THE PROBLEM OF THERAPEUTIC ADHERENCE IN YOUNG HAEMOPHILIACS

Nowadays, it is possible to avoid the complications of haemophilia thanks to replacement therapies for which the issue of adherence is of paramount importance, along with regular clinical follow-up that lasts a lifetime. Successful transition from adolescence to adulthood may therefore be critical to maintaining adherence to care.

In the context of chronic disease, the transition process can be more complicated, as the affected young people an additional transition, from a paediatric to an adult health care system. A successful transition involves a transfer of responsibility from parents to patients regarding the management of their health, the acquisition of the knowledge, skills, and self-sufficiency needed to become independent, and the new roles people expect them to assume as adults.

In the case of haemophilia, there are difficulties that can compromise the health of young patients. A study of unmet needs reported by young adults with haemophilia revealed issues primarily related to achieving independence. At the crucial age when adolescents are often averse to or want to make their own decisions, maintaining adherence to clinical follow-up and treatment is a critical issue. Reduced adherence could, in fact, have serious consequences, such as haemarthrosis, which can impair daily activities and quality of life.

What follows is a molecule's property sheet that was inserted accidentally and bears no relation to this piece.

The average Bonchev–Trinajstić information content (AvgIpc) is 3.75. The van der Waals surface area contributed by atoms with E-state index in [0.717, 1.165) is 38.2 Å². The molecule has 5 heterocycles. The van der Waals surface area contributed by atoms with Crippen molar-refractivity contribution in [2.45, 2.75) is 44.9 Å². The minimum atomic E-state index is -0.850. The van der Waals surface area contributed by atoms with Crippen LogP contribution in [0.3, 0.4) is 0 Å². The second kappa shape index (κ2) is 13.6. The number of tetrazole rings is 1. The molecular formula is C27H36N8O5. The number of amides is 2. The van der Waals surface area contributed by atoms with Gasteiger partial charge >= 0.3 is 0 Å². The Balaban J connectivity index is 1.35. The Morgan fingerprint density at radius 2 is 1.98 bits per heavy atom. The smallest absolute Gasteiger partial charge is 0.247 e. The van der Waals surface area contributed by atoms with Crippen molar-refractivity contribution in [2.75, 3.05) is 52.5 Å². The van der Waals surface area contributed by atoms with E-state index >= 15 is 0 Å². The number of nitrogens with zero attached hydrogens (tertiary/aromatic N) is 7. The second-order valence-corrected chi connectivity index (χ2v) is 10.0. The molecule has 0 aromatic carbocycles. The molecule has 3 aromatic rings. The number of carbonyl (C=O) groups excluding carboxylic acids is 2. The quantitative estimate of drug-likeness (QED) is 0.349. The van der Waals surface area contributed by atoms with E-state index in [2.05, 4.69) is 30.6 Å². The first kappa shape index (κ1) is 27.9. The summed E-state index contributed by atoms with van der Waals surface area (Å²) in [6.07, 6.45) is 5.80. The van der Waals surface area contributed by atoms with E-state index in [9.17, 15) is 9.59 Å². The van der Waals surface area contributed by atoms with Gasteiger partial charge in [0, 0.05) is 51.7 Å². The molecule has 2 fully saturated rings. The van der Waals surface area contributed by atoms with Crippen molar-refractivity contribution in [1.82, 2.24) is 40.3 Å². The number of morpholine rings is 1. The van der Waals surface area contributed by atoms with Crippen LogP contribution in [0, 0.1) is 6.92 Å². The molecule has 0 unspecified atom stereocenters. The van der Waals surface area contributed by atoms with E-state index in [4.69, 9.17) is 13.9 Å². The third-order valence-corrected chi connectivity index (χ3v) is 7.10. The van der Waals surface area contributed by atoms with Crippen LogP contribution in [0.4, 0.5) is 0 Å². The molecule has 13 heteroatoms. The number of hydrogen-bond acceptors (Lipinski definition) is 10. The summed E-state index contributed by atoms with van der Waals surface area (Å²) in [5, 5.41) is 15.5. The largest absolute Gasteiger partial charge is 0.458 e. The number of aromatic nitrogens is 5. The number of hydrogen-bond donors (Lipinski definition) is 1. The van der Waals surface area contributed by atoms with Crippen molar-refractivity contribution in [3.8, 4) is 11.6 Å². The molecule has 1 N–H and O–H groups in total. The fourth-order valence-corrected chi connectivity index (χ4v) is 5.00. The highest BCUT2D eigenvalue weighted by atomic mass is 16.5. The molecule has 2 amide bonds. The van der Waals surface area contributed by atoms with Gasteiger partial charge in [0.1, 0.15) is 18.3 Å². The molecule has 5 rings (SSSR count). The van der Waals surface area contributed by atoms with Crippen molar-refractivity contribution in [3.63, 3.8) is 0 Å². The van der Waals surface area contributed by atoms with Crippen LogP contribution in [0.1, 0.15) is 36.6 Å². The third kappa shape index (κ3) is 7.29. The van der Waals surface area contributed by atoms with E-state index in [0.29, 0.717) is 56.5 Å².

Reference:

  • Resseguier N, Rosso-Delsemme N, Beltran Anzola A, et al. Determinants of adherence and consequences of the transition from adolescence to adulthood among young people with severe haemophilia (TRANSHEMO): study protocol for a multicentric French national observational cross- sectional study. BMJ Open 2018;8:e022409. doi:10.1136/ bmjopen-2018-022409
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Wikiphilia

Learn more about the meaning of the words you read on this page and learn about the entire glossary on hemophilia.

A ereditary genetic illness, characterised by a deficiency of clotting factor VIII, that exposes the individual to a greater risk of both internal and external bleeds.

Haemophilia A is more common in males, whereas females tend to be healthy carriers of the condition.

The typical symptoms of the condition include haemarthroses (joint bleeds) and haematomas (muscle bleeds).

Condition that occurs when factor VIII activity is between 1% and 5%.

Condition that occurs when factor VIII activity is between 1% and 5%.

Condition that occurs when factor VIII activity is <1%.